The former head of financial aid at Columbia University's Teachers College who was arrested on conspiracy and bribery charges has been released on $50,000 bail.
Federal authorities say a former official at Columbia University's Teachers College carried out a decades-long scheme that dished out hundreds of thousands of dollars in financial aid in exchange for kickbacks from unqualified students.
Melanie Williams-Bethea appeared in Manhattan federal court Thursday after authorities charged her with making over $350,000 illegally.
Authorities say the students gave Williams-Bethea kickbacks between 2008 and 2017 after they received financial aid.
It wasn't immediately clear if the four women had attorneys who could comment on their behalfs.
The financial aid director was pals with the students she conspired with - going on vacations with one of them to the Dominican Republic, Hawaii, Anguilla, and New Orleans, and going to clubs and concerts with others, according to the complaint.
"During a review of financial aid awards this past spring, administrators at Teachers College discovered irregularities in the disbursement of financial aid to several students". He says the probe identified improper actions by a single staff member.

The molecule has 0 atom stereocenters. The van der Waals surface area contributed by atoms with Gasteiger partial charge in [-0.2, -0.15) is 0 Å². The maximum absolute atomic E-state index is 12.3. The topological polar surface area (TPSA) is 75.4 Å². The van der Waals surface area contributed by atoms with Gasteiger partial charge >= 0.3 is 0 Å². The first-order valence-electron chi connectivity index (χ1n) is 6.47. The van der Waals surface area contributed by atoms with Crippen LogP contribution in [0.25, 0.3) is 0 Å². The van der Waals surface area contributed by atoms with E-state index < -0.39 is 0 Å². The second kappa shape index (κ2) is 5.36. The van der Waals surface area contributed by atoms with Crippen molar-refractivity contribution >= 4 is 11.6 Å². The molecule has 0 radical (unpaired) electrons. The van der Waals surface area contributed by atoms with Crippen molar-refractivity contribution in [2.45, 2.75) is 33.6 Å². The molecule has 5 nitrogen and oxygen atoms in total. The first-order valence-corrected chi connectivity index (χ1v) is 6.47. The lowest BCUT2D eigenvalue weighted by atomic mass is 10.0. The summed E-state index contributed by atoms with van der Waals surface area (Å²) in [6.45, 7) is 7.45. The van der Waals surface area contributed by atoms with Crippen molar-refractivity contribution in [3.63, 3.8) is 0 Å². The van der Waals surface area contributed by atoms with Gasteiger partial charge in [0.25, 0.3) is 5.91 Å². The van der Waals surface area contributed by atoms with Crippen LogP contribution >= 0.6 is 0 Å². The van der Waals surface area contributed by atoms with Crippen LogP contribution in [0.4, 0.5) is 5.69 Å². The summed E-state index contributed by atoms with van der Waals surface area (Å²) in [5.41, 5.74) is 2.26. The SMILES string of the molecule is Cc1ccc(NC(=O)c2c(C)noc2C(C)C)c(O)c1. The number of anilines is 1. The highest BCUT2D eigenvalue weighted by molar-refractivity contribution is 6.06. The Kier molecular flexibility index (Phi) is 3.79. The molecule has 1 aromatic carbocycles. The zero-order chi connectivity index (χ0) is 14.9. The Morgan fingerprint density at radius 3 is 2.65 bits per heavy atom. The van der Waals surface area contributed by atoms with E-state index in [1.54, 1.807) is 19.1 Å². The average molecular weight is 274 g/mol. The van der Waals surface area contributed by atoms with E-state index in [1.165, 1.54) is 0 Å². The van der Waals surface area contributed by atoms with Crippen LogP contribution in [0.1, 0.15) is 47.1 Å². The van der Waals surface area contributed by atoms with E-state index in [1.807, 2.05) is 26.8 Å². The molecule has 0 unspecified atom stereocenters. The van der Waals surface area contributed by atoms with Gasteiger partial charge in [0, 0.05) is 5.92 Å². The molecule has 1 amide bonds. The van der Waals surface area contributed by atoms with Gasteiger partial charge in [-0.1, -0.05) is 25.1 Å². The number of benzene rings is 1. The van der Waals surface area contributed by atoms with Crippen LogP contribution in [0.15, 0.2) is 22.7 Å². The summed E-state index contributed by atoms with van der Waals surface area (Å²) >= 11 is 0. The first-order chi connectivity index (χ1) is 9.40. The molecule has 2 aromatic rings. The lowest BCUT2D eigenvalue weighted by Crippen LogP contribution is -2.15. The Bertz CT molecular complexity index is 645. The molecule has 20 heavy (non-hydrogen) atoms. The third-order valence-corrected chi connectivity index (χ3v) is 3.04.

'We take the matter of fraud and the misappropriation of College funds very seriously, and remain deeply distressed over the betrayal of trust in this matter, ' said James L. Gardner, associate vice president for development and external affairs at Teachers College, Columbia University.
The financial aid director was sacked last May. Still, Williams-Bethea approved cost-of-attendance forms for the students for as much as three times above the standard amount a graduate student might claim.
It says the school fired her after discovering the alleged wrongdoing. In the following seven years, she took no classes and wasn't entitled to any aid at all, yet she got between $75,000 and $121,152 a year.
Kpana faces up to 35 years in prison, and Williams-Bethea up to 40 years.
None of the defendants could be reached for comment. The kickback checks often came within days of the stipend payments and included notes like "Love" or "Thank you!"